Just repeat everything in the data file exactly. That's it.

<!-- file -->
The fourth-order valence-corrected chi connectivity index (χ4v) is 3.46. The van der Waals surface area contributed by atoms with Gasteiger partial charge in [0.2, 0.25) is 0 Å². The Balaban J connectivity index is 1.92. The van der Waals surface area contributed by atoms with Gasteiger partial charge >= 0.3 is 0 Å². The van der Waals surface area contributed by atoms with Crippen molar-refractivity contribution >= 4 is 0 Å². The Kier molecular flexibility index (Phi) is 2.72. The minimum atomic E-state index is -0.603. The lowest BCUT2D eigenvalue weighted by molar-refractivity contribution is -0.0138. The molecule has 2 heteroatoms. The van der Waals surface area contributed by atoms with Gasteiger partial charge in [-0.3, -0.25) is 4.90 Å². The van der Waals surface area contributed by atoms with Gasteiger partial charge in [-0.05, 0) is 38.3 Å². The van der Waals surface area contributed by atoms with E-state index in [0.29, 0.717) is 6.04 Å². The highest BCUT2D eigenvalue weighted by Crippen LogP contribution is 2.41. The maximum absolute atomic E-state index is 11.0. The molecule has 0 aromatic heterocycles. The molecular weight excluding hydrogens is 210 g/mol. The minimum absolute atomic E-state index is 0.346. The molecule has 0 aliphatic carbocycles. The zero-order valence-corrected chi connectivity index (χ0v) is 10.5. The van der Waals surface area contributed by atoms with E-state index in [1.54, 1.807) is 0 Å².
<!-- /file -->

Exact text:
The fourth-order valence-corrected chi connectivity index (χ4v) is 3.46. The van der Waals surface area contributed by atoms with Gasteiger partial charge in [0.2, 0.25) is 0 Å². The Balaban J connectivity index is 1.92. The van der Waals surface area contributed by atoms with Gasteiger partial charge >= 0.3 is 0 Å². The van der Waals surface area contributed by atoms with Crippen molar-refractivity contribution >= 4 is 0 Å². The Kier molecular flexibility index (Phi) is 2.72. The minimum atomic E-state index is -0.603. The lowest BCUT2D eigenvalue weighted by molar-refractivity contribution is -0.0138. The molecule has 2 heteroatoms. The van der Waals surface area contributed by atoms with Gasteiger partial charge in [-0.3, -0.25) is 4.90 Å². The van der Waals surface area contributed by atoms with Gasteiger partial charge in [-0.05, 0) is 38.3 Å². The van der Waals surface area contributed by atoms with E-state index in [0.29, 0.717) is 6.04 Å². The highest BCUT2D eigenvalue weighted by Crippen LogP contribution is 2.41. The maximum absolute atomic E-state index is 11.0. The molecule has 0 aromatic heterocycles. The molecular weight excluding hydrogens is 210 g/mol. The minimum absolute atomic E-state index is 0.346. The molecule has 0 aliphatic carbocycles. The zero-order valence-corrected chi connectivity index (χ0v) is 10.5. The van der Waals surface area contributed by atoms with E-state index in [1.54, 1.807) is 0 Å².